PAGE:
THE PROPHECY Early on, Anne’s aunt says that “One day he will disillusion you” when Anne insists that Mark is a “sweet boy.” “Bless him for an innocent.” Several years later, when Thomas More is making a last-ditch effort to keep Henry in the fold, Henry assures him that “My chief physician and my astrologer / Predict a boy child. Therefore it is imperative, / Not for us, but for the good of our beloved nation, / That he should be acclaimed / As the legitimate heir to the throne.” There’s also an amusing one early on when Anne threatens to take the veil rather than marry James Butler, and Henry says that “you’d force me to dissolve the nunneries; / Though there’d be small harm in that!”

IT’S A GIRL! Since the play skips straight from early 1533 to early 1536, we don’t see Elizabeth’s birth. Anne does tell Francis Weston that “Though the king loves Elizabeth, my first born, / It must be a boy child this time.”

DO YOU HAVE SIX FINGERS ON YOUR RIGHT HAND? Never mentioned.

FAMILY AFFAIRS: “Father billows half-seas over at every puff,” Anne tells George in January 1536, “And Aunt Boleyn hates me.” Aunt Boleyn is their Aunt Maud Boleyn (nonexistent as far as I know) who appears in the early scenes as a prying, nosy spinster who’s always ready with a spiteful comment and who’s constantly warning Anne to hold her tongue. She also dislikes Smeaton intensely for being low-class and warns Anne that “one day he will disillusion you.” Anne, not liking to believe anything her aunt says, insists that “Mark is a sweet boy”. Of course, Aunt Boleyn was quite right here, as Anne learns to her cost later on. Unusually, Aunt Boleyn is the only senior Boleyn we actually see – Anne’s mother is never referred to, either as living or dead (although in the novel, she’s mentioned as alive) and the sole reference to her father is the one previously quoted. Mary Boleyn is never seen either, though she’s mentioned several times, first as Henry’s mistress, considerately sending a letter to Anne warning her that Henry is still angry with her over the Percy affair and that she should be careful to avoid him during his visit to Hever. The last reference to her comes when Anne is agonizing over the perils of possibly giving up her shot at the crown and becoming Henry’s mistress: “I shall be like Mary, / Married to some incubus knight.”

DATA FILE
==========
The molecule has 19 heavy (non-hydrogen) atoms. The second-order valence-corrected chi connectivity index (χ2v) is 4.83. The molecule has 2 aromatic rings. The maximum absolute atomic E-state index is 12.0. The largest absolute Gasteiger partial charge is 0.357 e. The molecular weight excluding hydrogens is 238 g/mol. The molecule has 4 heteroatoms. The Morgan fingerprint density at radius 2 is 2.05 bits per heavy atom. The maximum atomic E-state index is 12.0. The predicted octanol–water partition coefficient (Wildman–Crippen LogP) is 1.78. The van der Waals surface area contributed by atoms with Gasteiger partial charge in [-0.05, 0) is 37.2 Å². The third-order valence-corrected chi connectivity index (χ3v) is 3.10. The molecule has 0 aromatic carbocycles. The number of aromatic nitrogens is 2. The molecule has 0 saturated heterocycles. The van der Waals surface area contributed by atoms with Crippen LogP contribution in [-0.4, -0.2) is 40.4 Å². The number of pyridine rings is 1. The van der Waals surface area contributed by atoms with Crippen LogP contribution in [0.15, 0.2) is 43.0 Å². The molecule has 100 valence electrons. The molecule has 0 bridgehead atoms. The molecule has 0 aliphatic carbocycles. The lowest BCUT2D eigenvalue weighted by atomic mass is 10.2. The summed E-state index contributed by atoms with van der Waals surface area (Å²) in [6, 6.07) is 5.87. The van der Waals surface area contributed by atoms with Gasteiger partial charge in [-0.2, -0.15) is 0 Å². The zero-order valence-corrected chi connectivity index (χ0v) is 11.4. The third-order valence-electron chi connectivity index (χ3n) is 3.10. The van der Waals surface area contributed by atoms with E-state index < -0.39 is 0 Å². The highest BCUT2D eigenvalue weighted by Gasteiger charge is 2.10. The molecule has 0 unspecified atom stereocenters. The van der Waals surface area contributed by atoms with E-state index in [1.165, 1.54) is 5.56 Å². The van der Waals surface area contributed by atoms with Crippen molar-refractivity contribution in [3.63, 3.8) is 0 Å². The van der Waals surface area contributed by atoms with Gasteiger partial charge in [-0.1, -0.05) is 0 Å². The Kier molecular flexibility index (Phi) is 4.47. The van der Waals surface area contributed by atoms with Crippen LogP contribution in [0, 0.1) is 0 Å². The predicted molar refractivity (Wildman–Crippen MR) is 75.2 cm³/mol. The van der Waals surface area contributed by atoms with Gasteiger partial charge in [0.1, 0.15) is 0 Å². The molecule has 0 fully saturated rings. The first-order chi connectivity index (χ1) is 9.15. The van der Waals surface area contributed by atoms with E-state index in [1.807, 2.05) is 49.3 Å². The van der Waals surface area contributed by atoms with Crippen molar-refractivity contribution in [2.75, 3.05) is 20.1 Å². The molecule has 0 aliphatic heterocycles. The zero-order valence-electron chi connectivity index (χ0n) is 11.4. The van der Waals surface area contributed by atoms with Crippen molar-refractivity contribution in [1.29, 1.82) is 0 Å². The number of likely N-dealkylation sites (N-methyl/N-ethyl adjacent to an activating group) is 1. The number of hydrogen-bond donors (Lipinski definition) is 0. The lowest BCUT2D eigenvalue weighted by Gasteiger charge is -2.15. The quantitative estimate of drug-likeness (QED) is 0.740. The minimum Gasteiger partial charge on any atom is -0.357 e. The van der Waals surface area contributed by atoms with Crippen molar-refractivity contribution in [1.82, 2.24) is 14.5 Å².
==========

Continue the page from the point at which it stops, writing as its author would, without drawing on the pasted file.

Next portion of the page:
George is Anne’s only strong family relationship; she teases him, confides in him, jokes with him, asks him for help, and in the end she watches as he’s destroyed through her errors, although she had turned down his planned escape for her in order to let him stay free. It’s a cruel last scene. And this is the only thing that brings George down in this version, as his wife doesn’t seem to exist in this version – she’s not alluded to at all, nor is George ever described as married.

DID SHE OR DIDN’T SHE? No, though at the end she’s ready to confess falsely to sleeping with Smeaton if it means possibly saving Weston. The logic behind how this would work is a little fuzzy but you can’t doubt her courage.

WRITERS OF THE PURPLE PAGE Is it just me, or were roughly 50% of mid-century plays written in verse? You never seem to see that nowadays. Anyway, I enjoyed the style here; ornate, but not excessively so, and the prose-speaking intervals weren’t given solely to the stupid characters, which has a tendency to happen in a lot of other plays. Even the slightly gaudy bits were appropriate in context – here’s Anne’s opening speech in her final scene, when she desperately wants to get away and is fantasizing about starting over in some pastoral retreat.